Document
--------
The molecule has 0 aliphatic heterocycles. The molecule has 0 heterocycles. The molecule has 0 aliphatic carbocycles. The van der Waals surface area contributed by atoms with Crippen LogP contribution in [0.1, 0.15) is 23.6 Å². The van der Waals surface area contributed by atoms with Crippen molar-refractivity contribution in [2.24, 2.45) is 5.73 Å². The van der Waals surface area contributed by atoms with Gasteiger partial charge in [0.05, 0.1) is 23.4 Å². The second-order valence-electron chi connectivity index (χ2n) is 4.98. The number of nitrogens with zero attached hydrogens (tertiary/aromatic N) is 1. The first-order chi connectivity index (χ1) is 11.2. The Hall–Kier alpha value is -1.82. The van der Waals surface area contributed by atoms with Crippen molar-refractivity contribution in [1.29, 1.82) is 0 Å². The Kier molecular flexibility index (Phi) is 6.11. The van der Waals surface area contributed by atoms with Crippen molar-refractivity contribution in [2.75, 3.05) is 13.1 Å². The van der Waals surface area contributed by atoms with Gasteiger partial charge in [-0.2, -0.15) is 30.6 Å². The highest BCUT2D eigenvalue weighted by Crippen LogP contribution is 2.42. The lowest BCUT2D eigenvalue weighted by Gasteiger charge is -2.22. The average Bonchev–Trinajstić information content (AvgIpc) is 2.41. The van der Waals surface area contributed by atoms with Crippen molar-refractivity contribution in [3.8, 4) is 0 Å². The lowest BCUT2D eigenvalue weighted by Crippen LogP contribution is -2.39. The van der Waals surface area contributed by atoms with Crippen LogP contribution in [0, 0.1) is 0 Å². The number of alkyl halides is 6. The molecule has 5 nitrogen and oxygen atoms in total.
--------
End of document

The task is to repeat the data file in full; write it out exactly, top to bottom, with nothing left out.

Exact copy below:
The molecule has 0 aliphatic heterocycles. The molecule has 0 heterocycles. The molecule has 0 aliphatic carbocycles. The van der Waals surface area contributed by atoms with Crippen LogP contribution in [0.1, 0.15) is 23.6 Å². The van der Waals surface area contributed by atoms with Crippen molar-refractivity contribution in [2.24, 2.45) is 5.73 Å². The van der Waals surface area contributed by atoms with Gasteiger partial charge in [0.05, 0.1) is 23.4 Å². The second-order valence-electron chi connectivity index (χ2n) is 4.98. The number of nitrogens with zero attached hydrogens (tertiary/aromatic N) is 1. The first-order chi connectivity index (χ1) is 11.2. The Hall–Kier alpha value is -1.82. The van der Waals surface area contributed by atoms with Crippen molar-refractivity contribution in [1.29, 1.82) is 0 Å². The Kier molecular flexibility index (Phi) is 6.11. The van der Waals surface area contributed by atoms with Crippen molar-refractivity contribution in [2.75, 3.05) is 13.1 Å². The van der Waals surface area contributed by atoms with Gasteiger partial charge in [-0.2, -0.15) is 30.6 Å². The highest BCUT2D eigenvalue weighted by Crippen LogP contribution is 2.42. The lowest BCUT2D eigenvalue weighted by Gasteiger charge is -2.22. The average Bonchev–Trinajstić information content (AvgIpc) is 2.41. The van der Waals surface area contributed by atoms with Crippen molar-refractivity contribution in [3.8, 4) is 0 Å². The lowest BCUT2D eigenvalue weighted by Crippen LogP contribution is -2.39. The van der Waals surface area contributed by atoms with Crippen LogP contribution in [0, 0.1) is 0 Å². The number of alkyl halides is 6. The molecule has 5 nitrogen and oxygen atoms in total.